Use of machine learning and analytics are significantly increased for making decisions in oil and gas exploration. However, to achieve an excellence, we must train our models with much bigger training dataset.
In petroleum exploration, drilling is the most expensive part with high stakes involved. Therefore companies, engage all possible surveillance and control mechanisms to record every incident during the drilling and continuously interpret to detect and mitigate risks.
Mostly, the data captured in free text format, which is primary for human-to-human conversation and hard to analyze by machine due to its variations and no standardization.
The proposed natural-language processing (#NLP) techniques in this paper, allow unstructured data to be searched, organized, and mined, allowing engineers to leverage the underlying insights without having to read through entire databases.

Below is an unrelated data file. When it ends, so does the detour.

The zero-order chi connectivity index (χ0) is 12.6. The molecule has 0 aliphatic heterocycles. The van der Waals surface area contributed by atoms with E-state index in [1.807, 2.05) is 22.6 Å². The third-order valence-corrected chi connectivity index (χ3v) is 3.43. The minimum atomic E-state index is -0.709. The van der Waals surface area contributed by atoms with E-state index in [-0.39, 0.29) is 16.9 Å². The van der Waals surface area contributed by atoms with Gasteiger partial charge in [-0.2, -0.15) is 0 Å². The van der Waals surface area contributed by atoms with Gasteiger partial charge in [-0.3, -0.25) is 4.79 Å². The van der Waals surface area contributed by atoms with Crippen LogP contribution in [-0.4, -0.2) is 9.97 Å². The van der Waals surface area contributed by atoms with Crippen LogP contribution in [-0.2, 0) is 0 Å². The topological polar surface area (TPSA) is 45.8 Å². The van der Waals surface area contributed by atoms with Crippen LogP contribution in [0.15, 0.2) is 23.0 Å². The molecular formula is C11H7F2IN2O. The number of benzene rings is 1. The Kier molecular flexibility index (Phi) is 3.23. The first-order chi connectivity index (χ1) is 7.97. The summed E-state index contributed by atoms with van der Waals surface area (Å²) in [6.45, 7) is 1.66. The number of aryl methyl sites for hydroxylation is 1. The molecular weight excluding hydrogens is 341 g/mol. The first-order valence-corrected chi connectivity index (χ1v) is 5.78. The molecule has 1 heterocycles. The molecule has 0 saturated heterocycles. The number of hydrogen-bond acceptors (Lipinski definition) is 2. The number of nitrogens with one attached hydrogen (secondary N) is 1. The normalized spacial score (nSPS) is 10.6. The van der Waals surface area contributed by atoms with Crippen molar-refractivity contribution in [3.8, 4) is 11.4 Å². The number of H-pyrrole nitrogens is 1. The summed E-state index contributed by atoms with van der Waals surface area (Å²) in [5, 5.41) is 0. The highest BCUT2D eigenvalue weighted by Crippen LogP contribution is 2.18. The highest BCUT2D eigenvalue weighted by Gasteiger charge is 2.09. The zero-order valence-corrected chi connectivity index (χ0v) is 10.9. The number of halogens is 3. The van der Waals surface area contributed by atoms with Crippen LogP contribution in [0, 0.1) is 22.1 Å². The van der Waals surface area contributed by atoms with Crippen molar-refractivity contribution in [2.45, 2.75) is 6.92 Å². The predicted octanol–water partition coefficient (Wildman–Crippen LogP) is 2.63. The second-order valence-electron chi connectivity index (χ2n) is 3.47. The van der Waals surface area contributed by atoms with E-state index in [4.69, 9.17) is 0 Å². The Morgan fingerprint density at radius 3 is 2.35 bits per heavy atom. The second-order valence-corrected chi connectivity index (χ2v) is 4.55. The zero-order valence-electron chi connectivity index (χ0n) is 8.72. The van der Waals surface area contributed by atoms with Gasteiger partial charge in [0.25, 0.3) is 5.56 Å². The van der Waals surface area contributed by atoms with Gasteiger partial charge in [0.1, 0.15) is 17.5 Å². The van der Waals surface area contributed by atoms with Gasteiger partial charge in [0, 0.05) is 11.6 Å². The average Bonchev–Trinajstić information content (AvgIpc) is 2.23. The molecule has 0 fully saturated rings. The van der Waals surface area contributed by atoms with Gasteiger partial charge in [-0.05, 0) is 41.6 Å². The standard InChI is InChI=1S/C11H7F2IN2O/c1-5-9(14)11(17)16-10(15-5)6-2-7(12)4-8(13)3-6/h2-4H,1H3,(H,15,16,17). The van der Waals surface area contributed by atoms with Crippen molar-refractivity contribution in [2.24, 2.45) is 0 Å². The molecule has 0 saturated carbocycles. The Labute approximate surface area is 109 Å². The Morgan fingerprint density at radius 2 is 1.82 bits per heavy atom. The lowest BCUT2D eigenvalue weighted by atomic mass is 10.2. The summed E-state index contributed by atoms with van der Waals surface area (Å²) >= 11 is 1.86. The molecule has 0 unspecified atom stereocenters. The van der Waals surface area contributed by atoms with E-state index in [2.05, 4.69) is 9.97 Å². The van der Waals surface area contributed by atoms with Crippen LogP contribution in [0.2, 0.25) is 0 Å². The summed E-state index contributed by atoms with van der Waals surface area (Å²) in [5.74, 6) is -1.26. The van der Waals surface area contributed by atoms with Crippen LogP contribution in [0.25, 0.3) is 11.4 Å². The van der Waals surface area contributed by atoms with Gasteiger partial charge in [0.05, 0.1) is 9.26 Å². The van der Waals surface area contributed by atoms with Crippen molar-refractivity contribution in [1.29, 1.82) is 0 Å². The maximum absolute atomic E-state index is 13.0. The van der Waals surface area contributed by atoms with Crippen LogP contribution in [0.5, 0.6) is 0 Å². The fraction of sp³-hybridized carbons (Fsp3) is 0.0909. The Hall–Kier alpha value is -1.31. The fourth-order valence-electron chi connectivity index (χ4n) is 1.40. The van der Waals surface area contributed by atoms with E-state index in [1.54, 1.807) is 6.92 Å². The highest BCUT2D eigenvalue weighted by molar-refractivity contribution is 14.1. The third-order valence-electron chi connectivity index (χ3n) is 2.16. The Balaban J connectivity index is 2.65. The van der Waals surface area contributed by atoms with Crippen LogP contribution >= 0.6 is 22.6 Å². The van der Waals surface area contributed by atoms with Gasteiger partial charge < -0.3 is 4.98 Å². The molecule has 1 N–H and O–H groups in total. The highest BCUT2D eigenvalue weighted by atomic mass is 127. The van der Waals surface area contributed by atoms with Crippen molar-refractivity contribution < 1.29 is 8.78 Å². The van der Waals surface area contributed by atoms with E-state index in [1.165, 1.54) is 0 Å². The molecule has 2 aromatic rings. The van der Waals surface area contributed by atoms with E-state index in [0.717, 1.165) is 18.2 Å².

Therefore, the engineers will have an advantage of collective knowledge, when they are planning a similar drilling operation and the machine would provide better predictions about risks.
In the world of drilling operations, an enormous amount of historical data exists in this format, often stored in free-text descriptions of events and could be utilized.
This paper presents some techniques to navigate between and connect independently created free-text databases and shows how to supplement unstructured data with labels so that these data can be compared with and used alongside structured data.
An article from JPT under “Technology Focus” section.
- Adam Wilson (Special Publication editor)
- Antoniak, J. Dalfliesh (SPE)
- Verkruyse (Maana)
- Lo (Chevron)